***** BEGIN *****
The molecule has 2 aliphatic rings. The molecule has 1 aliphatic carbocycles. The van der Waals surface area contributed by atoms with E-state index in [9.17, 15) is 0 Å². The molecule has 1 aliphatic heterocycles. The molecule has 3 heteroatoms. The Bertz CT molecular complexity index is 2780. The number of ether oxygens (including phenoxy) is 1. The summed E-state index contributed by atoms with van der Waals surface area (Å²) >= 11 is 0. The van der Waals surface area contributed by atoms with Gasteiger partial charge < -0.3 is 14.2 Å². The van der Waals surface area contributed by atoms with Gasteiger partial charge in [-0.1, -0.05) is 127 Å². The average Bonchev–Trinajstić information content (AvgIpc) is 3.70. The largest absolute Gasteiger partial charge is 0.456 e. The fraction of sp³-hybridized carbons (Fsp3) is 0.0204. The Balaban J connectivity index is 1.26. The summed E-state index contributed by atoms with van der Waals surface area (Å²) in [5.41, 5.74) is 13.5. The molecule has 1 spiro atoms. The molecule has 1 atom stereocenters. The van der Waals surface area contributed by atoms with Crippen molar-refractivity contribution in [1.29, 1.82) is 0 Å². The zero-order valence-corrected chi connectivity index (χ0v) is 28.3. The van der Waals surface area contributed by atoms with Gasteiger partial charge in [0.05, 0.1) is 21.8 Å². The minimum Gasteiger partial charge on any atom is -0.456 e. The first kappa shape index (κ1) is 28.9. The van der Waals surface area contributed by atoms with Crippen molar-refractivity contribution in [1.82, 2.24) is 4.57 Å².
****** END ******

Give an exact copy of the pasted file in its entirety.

The molecule has 2 aliphatic rings. The molecule has 1 aliphatic carbocycles. The van der Waals surface area contributed by atoms with E-state index in [9.17, 15) is 0 Å². The molecule has 1 aliphatic heterocycles. The molecule has 3 heteroatoms. The Bertz CT molecular complexity index is 2780. The number of ether oxygens (including phenoxy) is 1. The summed E-state index contributed by atoms with van der Waals surface area (Å²) >= 11 is 0. The van der Waals surface area contributed by atoms with Gasteiger partial charge < -0.3 is 14.2 Å². The van der Waals surface area contributed by atoms with Gasteiger partial charge in [-0.1, -0.05) is 127 Å². The average Bonchev–Trinajstić information content (AvgIpc) is 3.70. The largest absolute Gasteiger partial charge is 0.456 e. The fraction of sp³-hybridized carbons (Fsp3) is 0.0204. The Balaban J connectivity index is 1.26. The summed E-state index contributed by atoms with van der Waals surface area (Å²) in [5.41, 5.74) is 13.5. The molecule has 1 spiro atoms. The molecule has 1 atom stereocenters. The van der Waals surface area contributed by atoms with Crippen molar-refractivity contribution in [1.29, 1.82) is 0 Å². The zero-order valence-corrected chi connectivity index (χ0v) is 28.3. The van der Waals surface area contributed by atoms with Gasteiger partial charge in [0.05, 0.1) is 21.8 Å². The minimum Gasteiger partial charge on any atom is -0.456 e. The first kappa shape index (κ1) is 28.9. The van der Waals surface area contributed by atoms with Crippen molar-refractivity contribution in [1.82, 2.24) is 4.57 Å².